Minimal invasive surgery

Prof. Goeschen has been the first surgeon in Europe who performed these new minimal invasive operations for pelvic floor reconstruction. In cooperation with Prof. Petros he created new techniques.

The new keyhole techniques reinforce damaged tissue. The principles are:

1. The vagina must have better support for bladder opening and closing. A prolapsed vagina is conceptually like an invagination. Its side walls need to be secured to prevent a further prolapse. 
2. A severely damaged ligament cannot be repaired. New natural ligaments can be created by using precisely positioned artificial tapes. The Intra-Vaginal-Sling plasty (IVS) uses the body’s own wound repair mechanism to create new natural collagenous ligaments at the site of lost or weakened ligaments. The problem of weak and thin vaginal tissue is addressed by avoiding vaginal excision. Excess width is refashioned as length. Double layer "bridge" repairs weakened structures.
Although the positive outcome of an operation can never be guaranteed the long-term results of IVS show an overall success-rate of 80 % up to 90 %.

After Prof. Petros in Australia and, in cooperation with him, Prof Goeschen in Germany have developed this new "vaginal keyhole surgery" which sees and repairs the pelvic floor as a functional unit (integral concept), women now have a new hope for improvement of their situation. It is not necessary any longer to accept problems with bladder, pelvic floor and organic related sexual disturbances as beyond repair if they are caused by damaged tissue in the genital tract.

There are further advantages of the Petros/Goeschen method: no vaginal shortening and only small vaginal scars (minimal invasive vaginal surgery). The vagina remains in its normal anatomical position. The attempt to operate all the damaged tissue in one operation did not prove successful. Overcorrections are a possibility. Sometimes it is better to operate in two steps. 

The 2-year and the 4-year follow-up overall cure rate of the Petros/Goeschen procedure is 80 % to 90 %. After 2-year follow-up: for stress incontinence, 88 %, for urinary frequency, 85 %, for nocturia, 80 %, for urge incontinence, 86 %, and for emptying problems, 50 %. Pre- and post-operative urodynamics indicate that detrusor instability is not associated with surgical failure. After 4-year follow-up urine incontinence is cured in 80 % of all patients, the cure-rate for faecal incontinence is 90 %.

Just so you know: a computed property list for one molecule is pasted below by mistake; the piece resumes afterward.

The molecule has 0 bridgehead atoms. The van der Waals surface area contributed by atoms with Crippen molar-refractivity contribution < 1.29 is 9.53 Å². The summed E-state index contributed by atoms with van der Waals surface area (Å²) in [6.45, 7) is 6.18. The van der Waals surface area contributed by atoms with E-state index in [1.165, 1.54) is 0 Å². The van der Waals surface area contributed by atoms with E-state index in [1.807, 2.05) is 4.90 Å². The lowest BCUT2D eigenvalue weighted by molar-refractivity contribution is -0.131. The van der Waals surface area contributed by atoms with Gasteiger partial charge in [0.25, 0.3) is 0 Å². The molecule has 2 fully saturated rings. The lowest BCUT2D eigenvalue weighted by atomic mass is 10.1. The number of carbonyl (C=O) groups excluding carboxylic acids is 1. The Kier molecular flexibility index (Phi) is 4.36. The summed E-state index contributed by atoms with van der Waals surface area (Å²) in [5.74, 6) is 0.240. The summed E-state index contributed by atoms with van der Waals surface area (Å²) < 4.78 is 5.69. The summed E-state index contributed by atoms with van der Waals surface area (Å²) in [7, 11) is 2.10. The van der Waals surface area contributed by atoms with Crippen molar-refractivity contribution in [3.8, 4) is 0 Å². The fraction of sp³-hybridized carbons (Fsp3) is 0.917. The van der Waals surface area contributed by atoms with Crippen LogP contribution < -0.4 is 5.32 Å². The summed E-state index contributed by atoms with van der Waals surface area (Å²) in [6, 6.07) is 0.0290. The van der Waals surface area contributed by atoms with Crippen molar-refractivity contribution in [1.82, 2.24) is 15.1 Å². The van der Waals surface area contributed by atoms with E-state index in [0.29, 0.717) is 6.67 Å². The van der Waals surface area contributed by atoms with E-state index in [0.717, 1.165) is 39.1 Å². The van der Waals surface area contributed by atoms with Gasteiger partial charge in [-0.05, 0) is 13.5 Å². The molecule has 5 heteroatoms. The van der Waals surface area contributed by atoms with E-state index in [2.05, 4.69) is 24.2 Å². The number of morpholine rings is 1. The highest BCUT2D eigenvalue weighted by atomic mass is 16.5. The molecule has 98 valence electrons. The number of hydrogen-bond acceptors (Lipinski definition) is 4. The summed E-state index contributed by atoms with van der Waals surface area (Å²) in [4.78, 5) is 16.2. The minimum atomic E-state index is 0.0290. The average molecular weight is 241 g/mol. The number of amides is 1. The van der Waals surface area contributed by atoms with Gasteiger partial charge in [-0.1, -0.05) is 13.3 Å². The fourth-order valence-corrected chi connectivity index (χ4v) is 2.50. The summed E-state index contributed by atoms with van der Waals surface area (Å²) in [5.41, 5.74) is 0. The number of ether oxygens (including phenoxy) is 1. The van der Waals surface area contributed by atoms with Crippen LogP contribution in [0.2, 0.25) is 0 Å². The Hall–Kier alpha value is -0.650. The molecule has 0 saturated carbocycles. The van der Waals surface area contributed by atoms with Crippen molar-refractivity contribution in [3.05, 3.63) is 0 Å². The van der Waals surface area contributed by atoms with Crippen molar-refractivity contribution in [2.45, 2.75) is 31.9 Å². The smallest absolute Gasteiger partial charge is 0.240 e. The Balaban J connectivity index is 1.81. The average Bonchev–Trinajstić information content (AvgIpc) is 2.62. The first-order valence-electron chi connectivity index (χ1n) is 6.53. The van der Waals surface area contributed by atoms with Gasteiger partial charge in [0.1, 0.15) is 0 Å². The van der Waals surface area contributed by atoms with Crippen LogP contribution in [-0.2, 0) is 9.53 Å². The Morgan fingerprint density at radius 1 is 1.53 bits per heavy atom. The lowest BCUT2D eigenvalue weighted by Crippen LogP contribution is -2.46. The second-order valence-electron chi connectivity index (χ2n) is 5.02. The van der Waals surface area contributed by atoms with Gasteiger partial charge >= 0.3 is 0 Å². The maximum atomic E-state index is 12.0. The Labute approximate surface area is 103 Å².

Another advantage of the keyhole surgery (Petros/Goeschen concept) lies in the drastic reduction in post-operative in-patient and out-patient recovery. Using standard traditional operating techniques (either through the abdominal wall or through fairly large vaginal incisions) post-operative in-patient recovery may take up to 10 to 14 days. With the keyhole surgery, post-operative recovery is reduced to 2 to 7 days, depending on general health of the patient. 

All Petros/Goeschen techniques are performed entirely through the vagina, either under general anaesthesia, spinal anaesthesia or local anaesthesia. The type of anaesthetic used is decided after consultation between the specialists and yourself. 

The advantages of the Petros/Goeschen techniques

- High, until now unheard-of healing rates, also helps patients who have already   been operated using different techniques
- Minimal post-operative pain
- Urinary catheter after surgery only for some hours
- Small vaginal incisions and wounds
- Short post-operative stay in hospital (2-7 days)
- Quick return to daily life
- Operation is suitable for women of any age
Surgical treatment in the anterior Zone

The Anterior Zone extends between the external urethral meatus and bladder neck. The urethral tube lies entirely within the anterior zone. Inability to close off the tube will result in involuntary urine loss. The aims of anterior zone defect repair are to reinforce the ligament and its supporting structures by implanting a tape without constricting the midpart of urethra. This can be done in three ways:

Fig.4 ‘Tension-free’ midurethral sling to reinforce the anterior ligament. The ends are placed suprapubically through the abdominal wall. There is a little chance to perforate the bladder or great blood vessels


Fig.5 ‘Tension-free’ midurethral sling to reinforce the anterior ligament. The ends are placed laterally through obturator fossa. This reduces the chance to perforate the bladder or great blood vessels